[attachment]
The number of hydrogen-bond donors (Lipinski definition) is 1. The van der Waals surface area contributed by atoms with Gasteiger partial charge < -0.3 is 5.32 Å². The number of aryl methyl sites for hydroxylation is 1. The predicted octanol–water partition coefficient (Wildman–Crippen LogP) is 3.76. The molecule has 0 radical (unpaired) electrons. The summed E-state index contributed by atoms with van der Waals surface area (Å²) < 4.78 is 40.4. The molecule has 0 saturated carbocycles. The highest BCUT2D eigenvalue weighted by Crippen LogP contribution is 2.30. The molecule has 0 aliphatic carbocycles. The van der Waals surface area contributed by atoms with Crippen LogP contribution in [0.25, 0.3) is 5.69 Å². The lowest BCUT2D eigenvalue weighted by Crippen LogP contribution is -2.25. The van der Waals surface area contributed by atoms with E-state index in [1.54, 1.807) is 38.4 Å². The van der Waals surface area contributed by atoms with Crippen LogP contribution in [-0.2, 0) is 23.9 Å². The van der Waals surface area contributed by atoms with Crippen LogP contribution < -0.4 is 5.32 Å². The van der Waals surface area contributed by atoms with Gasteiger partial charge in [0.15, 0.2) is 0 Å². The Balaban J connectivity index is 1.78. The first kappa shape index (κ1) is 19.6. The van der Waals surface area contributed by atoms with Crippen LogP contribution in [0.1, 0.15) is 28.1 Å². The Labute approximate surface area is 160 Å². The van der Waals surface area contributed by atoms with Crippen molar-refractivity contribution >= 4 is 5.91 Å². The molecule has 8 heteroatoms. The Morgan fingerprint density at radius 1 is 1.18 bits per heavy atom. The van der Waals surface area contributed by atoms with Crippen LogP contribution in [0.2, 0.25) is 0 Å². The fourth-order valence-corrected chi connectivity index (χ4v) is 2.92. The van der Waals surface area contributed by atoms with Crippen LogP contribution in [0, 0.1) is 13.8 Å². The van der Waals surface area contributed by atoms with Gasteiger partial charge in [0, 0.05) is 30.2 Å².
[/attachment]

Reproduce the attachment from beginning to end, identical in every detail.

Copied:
The number of hydrogen-bond donors (Lipinski definition) is 1. The van der Waals surface area contributed by atoms with Gasteiger partial charge < -0.3 is 5.32 Å². The number of aryl methyl sites for hydroxylation is 1. The predicted octanol–water partition coefficient (Wildman–Crippen LogP) is 3.76. The molecule has 0 radical (unpaired) electrons. The summed E-state index contributed by atoms with van der Waals surface area (Å²) < 4.78 is 40.4. The molecule has 0 saturated carbocycles. The highest BCUT2D eigenvalue weighted by Crippen LogP contribution is 2.30. The molecule has 0 aliphatic carbocycles. The van der Waals surface area contributed by atoms with Crippen LogP contribution in [0.25, 0.3) is 5.69 Å². The lowest BCUT2D eigenvalue weighted by Crippen LogP contribution is -2.25. The van der Waals surface area contributed by atoms with E-state index in [1.54, 1.807) is 38.4 Å². The van der Waals surface area contributed by atoms with Crippen LogP contribution in [-0.2, 0) is 23.9 Å². The van der Waals surface area contributed by atoms with Crippen LogP contribution < -0.4 is 5.32 Å². The van der Waals surface area contributed by atoms with Gasteiger partial charge in [0.15, 0.2) is 0 Å². The Balaban J connectivity index is 1.78. The first kappa shape index (κ1) is 19.6. The van der Waals surface area contributed by atoms with Crippen LogP contribution in [0.1, 0.15) is 28.1 Å². The Labute approximate surface area is 160 Å². The van der Waals surface area contributed by atoms with Crippen molar-refractivity contribution >= 4 is 5.91 Å². The molecule has 8 heteroatoms. The Morgan fingerprint density at radius 1 is 1.18 bits per heavy atom. The van der Waals surface area contributed by atoms with Crippen LogP contribution in [0.2, 0.25) is 0 Å². The fourth-order valence-corrected chi connectivity index (χ4v) is 2.92. The van der Waals surface area contributed by atoms with Crippen LogP contribution in [0, 0.1) is 13.8 Å². The van der Waals surface area contributed by atoms with Gasteiger partial charge in [0, 0.05) is 30.2 Å².